I've seen lots of buzz in the past week about this Do What You Love post from blogger A Pair & a Spare. After reading it, I was all gung-ho, "Oh, yeah, I need to figure out what I love so I can DO it!" And then I faltered. What DO I love? What am I passionate about? Over dinner Saturday night, I posed the question to Curtis after briefly describing the point of the post. He totally scoffed at the notion and said, "You do a job that pays the bill. What you love can be your hobby." Then he went on this mini-tirade I've heard a lot lately about how Sean better not try to major in a pointless subject college like journalism, psychology, advertising, religious studies, etc. (no offense, these were our concentrations). According to Curtis, Sean will major in something he can tolerate, and even like, but it must be practical first and foremost.
This rant didn't exactly answer my original question, so I redirected his attention, "But what do I love?" We determined over pizza and beers that I love eating, writing, sleeping, reading, and being lazy, not really interests that are high on the pay scale, right? My husband is always pragmatic, but it was really discouraging to hear "No, Katie. You can't do what you love." This is a sore point for me every year around this time. I am mentally and physically exhausted; Spring Break is on the horizon; I feel discouraged and run over by uninterested students and unsupportive parents. I think to myself- "Can I realistically do this for another 20 years?" I hated high school when I was in high school- what was I thinking picking a job that would require me to go back to high school EVERY SINGLE DAY?!?!? Do I love teaching? Is teaching my passion?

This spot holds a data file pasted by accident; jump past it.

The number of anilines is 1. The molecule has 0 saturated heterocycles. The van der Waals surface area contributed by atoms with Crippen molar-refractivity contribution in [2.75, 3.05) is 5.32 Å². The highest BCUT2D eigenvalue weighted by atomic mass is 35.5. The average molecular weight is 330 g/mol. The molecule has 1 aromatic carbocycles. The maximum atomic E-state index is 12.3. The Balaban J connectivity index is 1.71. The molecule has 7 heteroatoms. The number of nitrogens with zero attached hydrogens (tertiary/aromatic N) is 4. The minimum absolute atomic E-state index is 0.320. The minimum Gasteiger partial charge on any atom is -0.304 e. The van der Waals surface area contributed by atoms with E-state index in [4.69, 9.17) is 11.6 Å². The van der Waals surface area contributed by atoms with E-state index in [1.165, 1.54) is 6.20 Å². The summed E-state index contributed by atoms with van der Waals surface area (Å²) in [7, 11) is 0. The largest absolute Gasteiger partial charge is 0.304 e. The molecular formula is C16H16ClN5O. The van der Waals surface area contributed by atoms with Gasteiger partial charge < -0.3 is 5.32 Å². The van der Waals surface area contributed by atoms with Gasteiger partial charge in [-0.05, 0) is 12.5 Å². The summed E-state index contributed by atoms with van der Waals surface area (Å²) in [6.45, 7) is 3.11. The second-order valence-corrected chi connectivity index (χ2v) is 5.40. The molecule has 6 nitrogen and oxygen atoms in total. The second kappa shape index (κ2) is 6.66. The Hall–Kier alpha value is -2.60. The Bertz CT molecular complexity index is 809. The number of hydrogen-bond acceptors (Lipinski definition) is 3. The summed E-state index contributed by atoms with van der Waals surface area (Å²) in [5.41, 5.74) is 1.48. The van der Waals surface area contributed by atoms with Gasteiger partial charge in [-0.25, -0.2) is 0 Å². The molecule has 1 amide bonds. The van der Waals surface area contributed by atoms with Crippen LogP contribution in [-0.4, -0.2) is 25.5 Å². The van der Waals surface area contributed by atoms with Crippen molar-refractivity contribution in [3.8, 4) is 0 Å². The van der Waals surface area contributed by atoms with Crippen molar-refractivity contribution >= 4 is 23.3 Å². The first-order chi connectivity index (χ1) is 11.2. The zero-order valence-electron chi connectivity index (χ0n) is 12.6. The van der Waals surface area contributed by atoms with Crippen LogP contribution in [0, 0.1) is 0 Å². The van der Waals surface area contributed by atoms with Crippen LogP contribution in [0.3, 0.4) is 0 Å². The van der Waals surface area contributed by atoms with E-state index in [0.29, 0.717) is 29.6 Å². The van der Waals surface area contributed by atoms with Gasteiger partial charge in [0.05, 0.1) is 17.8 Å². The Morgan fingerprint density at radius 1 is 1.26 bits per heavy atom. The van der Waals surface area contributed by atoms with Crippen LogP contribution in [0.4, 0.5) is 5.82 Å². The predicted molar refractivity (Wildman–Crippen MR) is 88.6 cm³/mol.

In the original post the author says to find your passion it can help to ask yourself- "What's in my DNA? What have I enjoyed doing since the beginning of time?" According to my school days diary, for the majority of my elementary school years, I wanted to be either an "artiste", a "teachr", a "writr:, or a "modele". So I gave myself lots of options at least. But the only one that's realistic is teaching. I mean, I love writing, and I write for fun, but that's not a realistic full-time job for me. So is it possible to realistically do what you love for a living? Does it make me a terrible person to admit that while I like teaching, I don't think it's my lifelong passion? Is this just totally typical, and I'm making a big deal out of nothing?
So do you do what you love? And since this is such a heavy topic, I thought I'd lighten things up by sharing a pic of Lulu sleeping on my shoulder. She's such a sweetie!